one neighbourhood may be related to accessible family oriented outpatient services; maintaining
regular family contact may be related to flexible scheduling or to access to transportation. In
these examples, client perspectives provide one source of information about gaps in services and
whether services are working as expected. Service areas that are less positively endorsed may
provide the basis for setting priorities within continuous improvement frameworks. Thus,
although referred to as indices of client satisfaction, dissatisfaction typically drives service
To be useful indices have to reflect client’s actual needs and specifically the needs that are the
targets of the service. “Demonstrating that consumers believe that a program is doing an
excellent job on an activity that they consider irrelevant is not useful to anyone” (Young et al.,
1995; cited in Harris and Poertner, 1998, p. 30).
In a guide designed to assist managers of public services across Canada, Faye Schmidt & Teresa
Strickland (1998) outline several potential benefits of client satisfaction assessments:
Identify opportunities for service improvements
Identify what clients want as opposed to what organizations think they want
Allocate resources more effectively to meet client priorities by targeting high service
priorities and reducing or eliminating services that clients do not value, (where
Develop proactive responses to emerging client demands, reducing crises and stress for
staff and clients
Provide feedback to front-line staff, management and political leaders about program
Evaluate the achievement of the organization’s mandate and even substantiate
amendments to the mandate
Strengthen the strategic planning process
Evaluate the effectiveness of new program strategies (for example, assess success of
newly implemented technologies from the clients’ perspective)
Validate requests for increased resources to areas in need of improvement.
They also indicate that client satisfaction surveys need to ask questions about the following five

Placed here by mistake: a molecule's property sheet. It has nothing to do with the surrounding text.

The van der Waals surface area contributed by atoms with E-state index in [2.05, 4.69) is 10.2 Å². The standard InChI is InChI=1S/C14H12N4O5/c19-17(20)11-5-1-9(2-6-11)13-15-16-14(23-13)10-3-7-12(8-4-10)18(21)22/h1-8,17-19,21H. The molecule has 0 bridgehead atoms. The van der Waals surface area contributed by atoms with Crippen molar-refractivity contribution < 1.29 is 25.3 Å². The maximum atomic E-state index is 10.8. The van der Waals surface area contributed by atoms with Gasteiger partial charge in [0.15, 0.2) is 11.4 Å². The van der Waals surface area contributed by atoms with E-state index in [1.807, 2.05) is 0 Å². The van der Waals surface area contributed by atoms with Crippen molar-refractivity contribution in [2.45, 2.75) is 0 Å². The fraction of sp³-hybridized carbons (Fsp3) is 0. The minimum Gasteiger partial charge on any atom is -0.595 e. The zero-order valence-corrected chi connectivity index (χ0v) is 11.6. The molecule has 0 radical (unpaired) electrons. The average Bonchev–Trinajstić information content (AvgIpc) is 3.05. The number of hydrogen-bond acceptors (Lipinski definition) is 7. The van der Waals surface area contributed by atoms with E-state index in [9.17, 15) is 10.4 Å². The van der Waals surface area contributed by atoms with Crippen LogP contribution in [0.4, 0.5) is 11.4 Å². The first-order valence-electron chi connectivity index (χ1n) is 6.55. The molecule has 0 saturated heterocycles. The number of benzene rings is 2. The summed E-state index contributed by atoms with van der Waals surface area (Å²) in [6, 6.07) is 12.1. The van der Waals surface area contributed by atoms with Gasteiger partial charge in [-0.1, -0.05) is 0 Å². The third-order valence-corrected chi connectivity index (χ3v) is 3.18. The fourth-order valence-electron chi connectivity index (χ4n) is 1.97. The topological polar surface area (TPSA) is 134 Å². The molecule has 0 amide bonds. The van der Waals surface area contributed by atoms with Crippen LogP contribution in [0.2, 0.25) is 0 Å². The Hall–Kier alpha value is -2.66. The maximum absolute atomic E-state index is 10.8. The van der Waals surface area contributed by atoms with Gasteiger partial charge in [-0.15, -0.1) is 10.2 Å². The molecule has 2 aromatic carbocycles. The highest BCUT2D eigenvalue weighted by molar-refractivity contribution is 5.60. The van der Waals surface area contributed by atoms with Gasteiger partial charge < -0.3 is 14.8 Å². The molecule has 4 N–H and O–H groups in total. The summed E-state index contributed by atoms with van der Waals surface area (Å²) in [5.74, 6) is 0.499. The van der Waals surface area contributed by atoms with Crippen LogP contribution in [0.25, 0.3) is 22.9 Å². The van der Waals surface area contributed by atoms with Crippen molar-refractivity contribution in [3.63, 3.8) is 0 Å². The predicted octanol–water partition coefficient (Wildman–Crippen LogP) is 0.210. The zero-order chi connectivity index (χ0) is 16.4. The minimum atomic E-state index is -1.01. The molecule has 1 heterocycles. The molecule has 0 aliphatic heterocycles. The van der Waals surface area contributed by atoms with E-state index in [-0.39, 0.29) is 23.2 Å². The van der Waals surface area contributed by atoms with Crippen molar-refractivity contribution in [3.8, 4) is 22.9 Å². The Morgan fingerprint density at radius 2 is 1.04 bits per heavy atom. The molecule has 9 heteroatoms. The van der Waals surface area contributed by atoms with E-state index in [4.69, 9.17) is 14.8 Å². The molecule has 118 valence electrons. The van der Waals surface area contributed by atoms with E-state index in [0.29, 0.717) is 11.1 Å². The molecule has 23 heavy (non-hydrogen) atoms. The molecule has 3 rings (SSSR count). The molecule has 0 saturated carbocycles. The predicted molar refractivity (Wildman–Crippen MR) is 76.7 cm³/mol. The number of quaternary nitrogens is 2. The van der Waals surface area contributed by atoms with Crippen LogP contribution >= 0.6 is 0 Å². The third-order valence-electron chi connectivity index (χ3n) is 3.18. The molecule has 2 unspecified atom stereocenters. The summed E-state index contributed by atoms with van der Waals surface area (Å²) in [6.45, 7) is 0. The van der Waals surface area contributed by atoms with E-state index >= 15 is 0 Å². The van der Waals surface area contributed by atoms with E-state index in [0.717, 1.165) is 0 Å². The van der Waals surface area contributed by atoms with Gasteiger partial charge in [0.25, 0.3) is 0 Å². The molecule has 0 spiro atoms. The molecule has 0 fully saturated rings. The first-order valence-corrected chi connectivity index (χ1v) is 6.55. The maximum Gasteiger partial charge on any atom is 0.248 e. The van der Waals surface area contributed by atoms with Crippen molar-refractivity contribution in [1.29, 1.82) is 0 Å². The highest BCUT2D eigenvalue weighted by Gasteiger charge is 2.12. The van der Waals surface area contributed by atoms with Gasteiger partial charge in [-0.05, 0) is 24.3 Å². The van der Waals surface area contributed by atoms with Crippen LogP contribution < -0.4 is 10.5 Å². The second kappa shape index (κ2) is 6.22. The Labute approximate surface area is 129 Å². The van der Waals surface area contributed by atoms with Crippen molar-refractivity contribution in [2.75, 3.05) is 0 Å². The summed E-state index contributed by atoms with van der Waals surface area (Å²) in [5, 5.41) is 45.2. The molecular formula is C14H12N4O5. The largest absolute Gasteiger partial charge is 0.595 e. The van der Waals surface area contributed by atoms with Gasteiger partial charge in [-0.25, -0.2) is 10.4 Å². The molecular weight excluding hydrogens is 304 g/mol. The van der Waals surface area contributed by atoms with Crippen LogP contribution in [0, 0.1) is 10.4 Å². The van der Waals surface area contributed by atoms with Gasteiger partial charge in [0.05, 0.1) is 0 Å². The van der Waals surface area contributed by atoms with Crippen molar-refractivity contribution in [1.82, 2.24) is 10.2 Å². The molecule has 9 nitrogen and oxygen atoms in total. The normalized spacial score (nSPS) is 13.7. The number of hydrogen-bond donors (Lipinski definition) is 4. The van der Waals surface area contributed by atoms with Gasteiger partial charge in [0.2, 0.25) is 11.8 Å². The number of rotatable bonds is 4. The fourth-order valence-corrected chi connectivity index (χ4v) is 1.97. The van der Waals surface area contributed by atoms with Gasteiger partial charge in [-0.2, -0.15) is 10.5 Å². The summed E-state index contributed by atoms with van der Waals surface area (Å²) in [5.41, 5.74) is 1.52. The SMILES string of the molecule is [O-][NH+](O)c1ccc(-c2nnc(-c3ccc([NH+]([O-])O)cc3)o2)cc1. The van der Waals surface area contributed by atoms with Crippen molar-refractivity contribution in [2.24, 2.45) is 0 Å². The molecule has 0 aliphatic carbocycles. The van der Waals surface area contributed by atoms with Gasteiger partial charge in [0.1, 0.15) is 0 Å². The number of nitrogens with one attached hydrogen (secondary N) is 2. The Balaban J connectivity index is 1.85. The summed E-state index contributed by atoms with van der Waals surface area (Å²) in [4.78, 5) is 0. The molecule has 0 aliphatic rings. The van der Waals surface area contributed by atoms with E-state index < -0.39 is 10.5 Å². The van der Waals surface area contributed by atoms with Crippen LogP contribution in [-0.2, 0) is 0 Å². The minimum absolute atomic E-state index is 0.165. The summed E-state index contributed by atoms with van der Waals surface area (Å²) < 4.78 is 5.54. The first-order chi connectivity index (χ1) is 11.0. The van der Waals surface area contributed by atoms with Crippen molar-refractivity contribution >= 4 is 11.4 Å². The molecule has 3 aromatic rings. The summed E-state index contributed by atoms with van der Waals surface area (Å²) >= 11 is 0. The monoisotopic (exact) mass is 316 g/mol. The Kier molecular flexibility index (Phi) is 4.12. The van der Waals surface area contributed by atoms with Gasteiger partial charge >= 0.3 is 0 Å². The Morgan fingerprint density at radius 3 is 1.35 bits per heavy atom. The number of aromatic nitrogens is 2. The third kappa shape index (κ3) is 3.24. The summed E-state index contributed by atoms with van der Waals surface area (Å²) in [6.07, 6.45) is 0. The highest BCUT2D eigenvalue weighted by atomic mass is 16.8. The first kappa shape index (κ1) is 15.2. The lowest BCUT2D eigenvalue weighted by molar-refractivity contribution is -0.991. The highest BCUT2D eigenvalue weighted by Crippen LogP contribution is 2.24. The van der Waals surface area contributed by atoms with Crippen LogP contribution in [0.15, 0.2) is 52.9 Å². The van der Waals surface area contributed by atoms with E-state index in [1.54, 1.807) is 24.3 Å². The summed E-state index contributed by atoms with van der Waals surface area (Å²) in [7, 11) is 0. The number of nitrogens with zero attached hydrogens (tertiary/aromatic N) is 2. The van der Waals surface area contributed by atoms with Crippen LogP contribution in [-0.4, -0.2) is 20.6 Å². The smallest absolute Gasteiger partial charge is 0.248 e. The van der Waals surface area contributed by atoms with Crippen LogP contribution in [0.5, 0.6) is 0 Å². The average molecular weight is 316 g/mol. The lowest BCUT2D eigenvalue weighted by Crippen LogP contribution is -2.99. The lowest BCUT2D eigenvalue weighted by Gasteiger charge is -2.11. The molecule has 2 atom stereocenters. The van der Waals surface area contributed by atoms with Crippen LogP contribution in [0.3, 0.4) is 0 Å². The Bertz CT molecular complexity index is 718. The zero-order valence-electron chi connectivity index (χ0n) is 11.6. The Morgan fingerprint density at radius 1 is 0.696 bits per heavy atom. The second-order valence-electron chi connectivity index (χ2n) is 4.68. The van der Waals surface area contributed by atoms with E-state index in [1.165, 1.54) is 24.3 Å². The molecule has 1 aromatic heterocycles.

1. Client expectations (e.g. suggest use of rating scales and/or open-ended questions to find
out, for individual service features, what level of service would be considered “very
satisfactory”. They argue that if a gap between actual and expected service is evident, the
dissatisfaction that emerges from this gap can be managed by better informing clients about
the standards and scope of services)
2. Perceptions of service experience (i.e. timeliness, accessibility, level of respect/courtesy, etc)
3. Level of importance (i.e. how important the measured service features are to clients)
4. Level of satisfaction (overall and on specific service features)
5. Priorities for improvement (argue that information about satisfaction and relative importance
can help the organization making decisions about resource allocation in order refine services
in ways that are important to the client)
In contrast, the Alberta Labour Relations Board uses client satisfaction within the context of
performance accountability. Their description of the purpose of client satisfaction assessments
is pasted below (see http://www.alrb.gov.ab.ca/feasibilityreport.html).
Although client satisfaction surveys can be used as information gathering initiatives for
general knowledge, it is an expensive and time consuming way to obtain "feel good"
In a nutshell, client satisfaction surveys are better used:
as instruments of accountability (for public bodies it is seen to be one method of keeping
in touch with the community which the body serves and of reporting on the body's ability
to meet its established standards for service by "assessing the effectiveness, efficiency
and quality of service against stated objectives" [Ont]),
to provide specific information for use internally in setting performance targets
(standards for service); and
note – index of perceived effectiveness from client perspective
to provide specific information for use in developing action plans to improve
performance (best practices)
to provide specific information for use in the allocation of resources.
Optimally, client satisfaction surveys should be:
directly related to performance goals, best practices or operational aspects of the tribunal
clear and concise
seek specific versus "feel good" information
re-usable on a regular basis with the expectation of receiving comparable information.
Recommendations such as these may be helpful in many social service contexts but among
“compelled users” such as in child welfare, there are a variety of other issues to consider
When there are multiple ‘clients’, whose ‘wants’ should be primary?
Are ratings of satisfaction with process independent of the outcome of those processes?
In the face of satisfactory outcomes (e.g. child safe and doing well because removed from
home), how much should dissatisfaction of one party influence changes to service
Service features that generate the most dissatisfaction may be non-negotiable (e.g.
practices highly regulated by legislation or standards)
Process involved in assessing client satisfaction:
When integrated as part of a continuous improvement quality assurance framework, client
perspectives may be incorporated into strategic planning activities and provides one basis for